However, a closer look on world international conflicts and diplomacy will give you a different thesis: persisting war between two Koreas and Taiwan’s resistance on China’s claims are potential triggers of a full scale war. But these are nothing to do with the Culture and more of clash of ideologies. In additions, the overlapping territorial claims by China and South East Asian countries on South China Sea are another possible flash point for future conflicts and surprisingly Vietnam, the closest cultural cousin of Chinese civilization, is the main defender of its national benefits against China’s territorial advances. In close observation to Asian diplomacy, it would found the intertwine alliance between China, Pakistan and North Korea at one side and Japan, India and South Korea at other side. The simple idea of “Enemy of enemy is my friend” seemed to be working well while nations and societies likely to rally on cultural similarities in some cases.

Here comes my next question: What is the role of the culture in media? Is Culture ultimate factor in shaping the media portrayal and should all media portray those with similar cultures positively and those with different culture negatively, if their individual interests are not included?

These are my thoughts and questions on this week’s reading.


Reflection on Oct. 7 Readings

The article Al-Jazeera English and global news networks: clash of civilizations or cross-cultural dialogue? presented some intriguing and critical points. It was fascinating to read about Al Jazeera English, the self-proclaimed “voice of the South” and to think how this nework, in less than a decade, has become a critical major player in the international media sphere. It will be interesting to see if, in the coming years, a larger number of Western viewers seek to step outside the box and seek out alternative news sources instead of the usual, cookie-cutter options.

I was drawn to the concept of “contextual objectivity” mentioned in the article as “a term used to describe the necessity of television and media to present stories in a fashion that is somewhat impartial yet sensitive to local sensibilities.” I wonder if it is realistic to think that the media can ever fully escape this type of “necessary” bias?

I was also interested in Thussu’s theory mentioned in the article. He stated the demand for the 24-hour news cycle has created “sensationalization and trivialization of often complex stories and a temptation to highlight the entertainment value of news” is a telling statement. There has already been a cause for concern that American news networks, including CNN, have succumbed to melodrama and sensationalism in the interests of increasing viewership and bringing in the dollars. It makes one wonder if the idea of a national “trusted news source” in the US will exist in the future?

Globalization, Media and Communication

This week’s readings were a stimulating introduction to my field of interest especially the,”…correlation between national response to global media and the stages of economic development” (Price, 228). Price begins his analysis of approaches to a global market for information and of course the influences that alter national responses to this phenomenon. Considering the agenda a nation’s government seeks to fulfill, it can either promote global influences or restrict it in order to protect the government’s power. We see how globalization can affect, firsthand, the distribution of news in Shawn Powers and Mohammed el-Nawawy’s article.  Their conclusions essential support that even within a globalized community, people still revert to news outlets that reinforce their opinions.

Beginning with Price’s chapter, I wanted to refer back to the example of the Haitian and Dominican bilateral effort to limit radio use for national purposes in order to, “’[t]olerate in their respective territories the activities of any individuals…that have as their objective the disturbance of the domestic peace…”’ (Price, 230). He explains that this response is due to both countries’ desire to achieve stability after military action took place on both sides of Hispaniola. How can this ruling be counteractive in the quest of broadening relations and establishing social peace? And how can the global community influence countries away from pacts like these, that contribute to social misunderstandings, and strained diplomatic relations that both Haiti and the Dominican Republic still face today.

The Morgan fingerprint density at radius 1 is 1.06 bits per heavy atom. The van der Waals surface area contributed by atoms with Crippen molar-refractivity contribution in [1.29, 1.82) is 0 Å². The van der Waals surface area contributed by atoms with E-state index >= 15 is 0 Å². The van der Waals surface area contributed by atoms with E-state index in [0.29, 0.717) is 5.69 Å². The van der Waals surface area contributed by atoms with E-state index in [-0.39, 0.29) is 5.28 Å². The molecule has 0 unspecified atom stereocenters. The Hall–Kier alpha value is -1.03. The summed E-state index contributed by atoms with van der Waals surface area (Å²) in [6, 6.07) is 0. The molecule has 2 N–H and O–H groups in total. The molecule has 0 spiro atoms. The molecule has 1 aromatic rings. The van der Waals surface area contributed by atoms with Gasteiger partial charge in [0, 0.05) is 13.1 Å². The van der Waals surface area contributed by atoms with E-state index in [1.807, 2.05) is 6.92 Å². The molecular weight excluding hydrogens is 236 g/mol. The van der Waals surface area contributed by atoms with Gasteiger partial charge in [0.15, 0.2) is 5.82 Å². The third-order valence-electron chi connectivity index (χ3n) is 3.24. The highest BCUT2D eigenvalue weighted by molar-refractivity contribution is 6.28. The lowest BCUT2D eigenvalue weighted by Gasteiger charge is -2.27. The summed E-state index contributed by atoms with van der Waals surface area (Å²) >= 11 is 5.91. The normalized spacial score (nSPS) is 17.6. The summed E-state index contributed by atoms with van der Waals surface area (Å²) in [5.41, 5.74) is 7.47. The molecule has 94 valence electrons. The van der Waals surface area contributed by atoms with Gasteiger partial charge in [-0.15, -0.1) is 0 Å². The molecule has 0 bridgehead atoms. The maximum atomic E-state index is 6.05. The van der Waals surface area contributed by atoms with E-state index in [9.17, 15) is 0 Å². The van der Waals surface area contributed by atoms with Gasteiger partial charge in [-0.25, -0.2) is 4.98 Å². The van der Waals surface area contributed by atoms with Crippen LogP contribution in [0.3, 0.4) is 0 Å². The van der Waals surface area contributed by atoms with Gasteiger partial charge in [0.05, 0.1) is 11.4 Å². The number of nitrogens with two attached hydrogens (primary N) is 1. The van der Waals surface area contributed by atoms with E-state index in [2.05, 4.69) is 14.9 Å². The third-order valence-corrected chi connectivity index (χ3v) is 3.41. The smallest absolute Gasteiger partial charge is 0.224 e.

The entire purpose of Al-Jazeera English and global news networks: clash of civilizations or cross-cultural dialogue was to promote the assertion that, “global news media in general are not facilitating a cross-cultural dialogue, but rather supporting political opinions that may indeed reinforce perceptions of a clash of civilizations”. How do you shift people’s perception of the role media plays from supporting their views, to demanding news outlets to provide a holistic account of events, if they are not aware of Al-Jazeera’s news resources?

Globalization, Media, & Communication: Anaysis, and the Cross Cultural Dialogue of Al-Jazeera English

Here are my thoughts on this week’s readings:

1. I liked Price’s characterization of new international communication models as being more multi-lateral than those of the past; moving from a state’s interaction with its populace and a separate interaction with other states, to populations, sub-cultures, international corporations and actors (such as NGOs), states, and a bevy of other targets or ‘consumers.’  I haven’t warmed to the newer metaphor of transnational communication as an ‘ecology,’ but the way that Price puts it here, with Castells’ network society as the facilitating habitat, it proves its use in describing the phenomenon of multi-lateral communication we see today.  It also suggests at the possibilities this kind of communication could evolve into.


2.  I truly appreciated Powers’ and el-Nawaway’s introduction of Al-Jazeera English, and treatment of their goal to represent the “South,” quoted in their article by the deputy manager for news and programs as “symbolic” for “the voiceless.”  Launched in 2006, it seems that most audiences of international news outlets such as CNNI and ALJE, or Al-Jazeera America (launched on cable news August 2013) have confirmed Powers’ and el-Nawaway’s foundation argument that people of like-minded views communicate their views to each other across nations, continuing to seek views aligned with their own.  I do not really see the growth of these ‘alternative voices’ as an indication that audiences with conservative, nationalist views are seeking or listening to the alternative voices, rather, that there was a much larger alternative audience in the first place which now has a news outlet.